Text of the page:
10. Keep coursework. If an academic record contains irregularities (e.g., high number of courses in a given term, dramatic increase in grade-point average over a given term), the NCAA may request to review the work (e.g., exams, papers and assignments).
  11. Follow your high school's policies. The best thing to do is work within the rules.


eFAQ 135


What types of nontraditional programs may not be accepted by the NCAA?



Not all nontraditional educational programs meet NCAA core-course requirements. When it comes to online, correspondence, credit recovery or other types of nontraditional courses, NCAA legislation may not be satisfied by schools or programs that:

  • Do not have teacher-based instruction.
  • Do not require regular and ongoing interaction between the student and the teacher.
  • Do not have certified or qualified teachers.
  • Only require students to do part of a class (e.g., the student only has to complete a portion of a course, or is exempt from parts of a course if they pre-test out of certain sections).
  • Are less rigorous. Courses should have the same rigor as a college-preparatory course and should contain the same content.
  • Do not have security measures to verify student identity.
  • Allow students to complete courses in a short period of time (e.g., two weeks for a full-year course).
  • Allow students to take numerous courses at the same time, especially courses in the same subject area, or that are sequential in nature (e.g., Algebra I, Geometry and Algebra II at the same time).
  • Have no formal assessments or limited assessments.
  • Have no official student grade records (e.g., transcript, grade report, student course activity information).

Click here for more information on nontraditional courses.


eFAQ 134

Are credit recovery courses considered "nontraditional"?



Generally, credit recovery courses are taught via the internet, distance learning, correspondence or computer software and are, therefore, subject to the nontraditional core-course legislation. Click here for more information on credit recovery programs.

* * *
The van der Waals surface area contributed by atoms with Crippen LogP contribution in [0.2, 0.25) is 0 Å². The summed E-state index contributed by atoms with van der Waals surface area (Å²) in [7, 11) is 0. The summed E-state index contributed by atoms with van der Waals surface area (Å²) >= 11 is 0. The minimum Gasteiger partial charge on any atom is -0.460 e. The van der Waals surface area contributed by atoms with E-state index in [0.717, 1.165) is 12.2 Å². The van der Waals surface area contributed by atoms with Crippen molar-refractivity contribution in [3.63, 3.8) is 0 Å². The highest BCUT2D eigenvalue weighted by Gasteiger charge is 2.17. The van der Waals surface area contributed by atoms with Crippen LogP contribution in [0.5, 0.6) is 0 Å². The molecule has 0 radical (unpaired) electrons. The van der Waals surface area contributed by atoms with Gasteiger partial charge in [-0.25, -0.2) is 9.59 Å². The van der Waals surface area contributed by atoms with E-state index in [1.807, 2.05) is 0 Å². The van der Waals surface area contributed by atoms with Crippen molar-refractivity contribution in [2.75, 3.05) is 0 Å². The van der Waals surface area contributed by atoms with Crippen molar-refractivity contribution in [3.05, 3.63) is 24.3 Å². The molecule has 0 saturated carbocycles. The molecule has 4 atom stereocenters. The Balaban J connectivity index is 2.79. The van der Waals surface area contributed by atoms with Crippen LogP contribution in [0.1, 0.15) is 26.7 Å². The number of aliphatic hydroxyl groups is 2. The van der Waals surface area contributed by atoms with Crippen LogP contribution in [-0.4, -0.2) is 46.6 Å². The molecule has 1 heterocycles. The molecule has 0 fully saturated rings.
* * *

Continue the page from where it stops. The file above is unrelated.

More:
eFAQ 133

How can I find an appropriate nontraditional program?



When considering nontraditional courses, there are several things to keep in mind when determining whether such a course may be used for NCAA initial-eligibility purposes.

  • There is no substitute for working hard academically. NCAA rules require that core courses are academic, four-year college-preparatory courses. Courses taken through distance learning, online, or for credit recovery need to compare in length, content and rigor to courses taught in a traditional classroom.
  • Nontraditional courses must require ongoing and regular access and interaction between the instructor and student for purposes of teaching, evaluating and providing assistance throughout the duration of the course. Consider a program that includes actual instruction - this may include feedback, conversations and questions between the two parties.
  • Nontraditional courses must have a defined time period for completion. It should be clear whether the course is meant to be taken for an entire semester or during a more condensed time frame.
  • Nontraditional course titles should be listed on the high school transcript and should be clearly identified as such.
  • Nontraditional courses should be completed in their entirety. Additionally, nontraditional courses must meet high school policy. School policy should clearly indicate whether such courses are accepted (and for whom), how they are placed on the transcript and how they are given credit.

Click here for more information on nontraditional courses.


eFAQ 132


How do I know if a nontraditional course has been approved?



Visit the NCAA Eligibility Center's High School Portal to view a school/program's list of NCAA courses. Near the top of each school/program's list is an "Additional Information" box that may include language regarding a school/program's nontraditional courses. If this box is empty, it is likely that the nontraditional school or nontraditional program has not yet been reviewed by the NCAA Eligibility Center.


eFAQ 130